Finding Joy In Caregiving: Baby Boomers Find Purpose In Shopping For Those They Look After

Author: Hong Yu

(MENAFN- The Conversation) Canada is on the verge of becoming a“super-aged” nation - a term that refers to nations where 21 per cent or more of the population is aged 65 or older . At present, Japan, Italy, Finland and Germany all meet this criteria, and Canada is expected to reach this milestone by early 2030 .

This demographic shift has various societal implications, particularly when it comes to caregiving. More than eight million Canadians provide some kind of caregiving support to family members and friends, and 28 per cent care for loved ones with age-related conditions.

Since clothing can be a reflection of one's personal identity , supporting successful aging should include shopping well-being. Our forthcoming study looked into the experiences of caregiver baby boomers who shop for the elderly, and how these experiences impact their well-being.

We examined how factors like fashion interest, shopping involvement and price sensitivity influence baby boomers' shopping satisfaction and well-being. By understanding these influences, we aim to better support caregivers by improving the shopping experience for older adults and the ones who care for them.

The baby boomer caregiving experience

Elderly individuals often have difficulty moving around and rely on family members and friends for many daily activities, including shopping. In Canada, 40 per cent of seniors experience physical or mobility impairments, which increases their dependence on caregivers.

For boomers, caregiving is not merely about running errands - it's also a meaningful activity that impacts the quality of life of their aging family members and friends.

When boomers pick out an article of clothing for the elderly, they consider not only the practical aspects like comfort and ease of care but also how the item will make them feel. (Shutterstock)

Shopping for clothes, in particular, can be challenging for caregivers because it involves considering personal preferences, physiological needs and the emotional expression of an individual and their identity through fashion.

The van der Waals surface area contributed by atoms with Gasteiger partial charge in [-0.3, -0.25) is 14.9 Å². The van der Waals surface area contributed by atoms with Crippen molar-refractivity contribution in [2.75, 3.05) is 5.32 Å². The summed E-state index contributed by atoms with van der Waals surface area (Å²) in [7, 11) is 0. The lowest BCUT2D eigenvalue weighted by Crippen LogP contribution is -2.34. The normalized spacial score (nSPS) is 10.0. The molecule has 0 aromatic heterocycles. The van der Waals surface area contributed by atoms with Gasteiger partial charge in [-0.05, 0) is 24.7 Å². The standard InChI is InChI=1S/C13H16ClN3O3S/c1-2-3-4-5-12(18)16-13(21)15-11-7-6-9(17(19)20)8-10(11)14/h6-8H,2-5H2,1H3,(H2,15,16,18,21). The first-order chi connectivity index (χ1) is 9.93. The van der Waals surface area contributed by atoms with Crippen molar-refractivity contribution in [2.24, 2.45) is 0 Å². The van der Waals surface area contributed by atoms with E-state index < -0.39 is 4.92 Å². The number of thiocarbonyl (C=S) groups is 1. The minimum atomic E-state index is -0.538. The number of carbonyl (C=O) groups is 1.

Adult children may find themselves more emotionally engaged when shopping for their parents than when shopping for themselves. Our study found that shopping for others, especially in a caregiving context, involves greater accountability and effort.

When boomers pick out an article of clothing for the elderly, they consider not only the practical aspects like comfort and ease of care, but also how the item will make them feel.

Shopping as a bonding experience

Our study reveals that boomers' enjoyment and satisfaction during these shopping trips are driven primarily by their fashion sense and the pleasure derived from selecting stylish, yet suitable, clothes for the elderly people in their lives.

Practical considerations, like price sensitivity, appeared to take a backseat when shopping for a loved one. As such, caregiver baby boomers are willing to spend more money to ensure their elderly family members' and friends' happiness and comfort, indicating that the emotional reward outweighs the financial cost.

Elderly individuals often rely on family members and friends for many daily activities, including shopping. (Shuttertstock)

Our study found that baby boomers who are quick to adopt new fashion trends and influence others' style choices perceive higher social value when shopping for others. This suggests that, by choosing clothes that look and feel good, boomers feel a sense of accomplishment and social validation.

This social connection is essential for caregivers. Shopping can be a social activity that fosters connections and reduces feelings of loneliness . For boomers, discussing fashion with their parents or friends, getting feedback and seeing their joy in wearing a new outfit provides emotional fulfilment. It transforms a mundane task into a bonding experience that boosts their well-being.

What this means for retailers

Given our research findings, there are several practical implications for retailers. Understanding that emotional and social values are significant to older caregivers, retailers can create more engaging and supportive shopping environments.

For instance, providing personalized shopping assistance, offering products that cater to both comfort and style and creating a welcoming atmosphere can significantly enhance the shopping experience for caregivers.

Retailers can also implement initiatives that focus on the emotional aspects of shopping. This might include fashion shows or marketing campaigns featuring elderly models, special discounts for caregivers or the elderly and community events that bring caregivers and their loved ones together in a social setting.

Recent examples of this include Dove's“Real Beauty” Campaign , Shoppers Drug Mart senior's day , Cadillac Fairview's mall walking program and advocacy groups like the Canadian Association of Retired Persons . These efforts can help build a loyal customer base while also addressing the unique needs of this demographic.

The shopping experiences of baby boomers as caregivers are multifaceted, involving emotional, social and practical dimensions. By acknowledging and addressing these aspects, we can better support caregivers, enhance their well-being and create a more inclusive and empathetic retail environment.

For caregivers, shopping is more than just a task; it's an act of love and care that significantly impacts their quality of life and the lives of those they care for.

The Conversation


The Conversation

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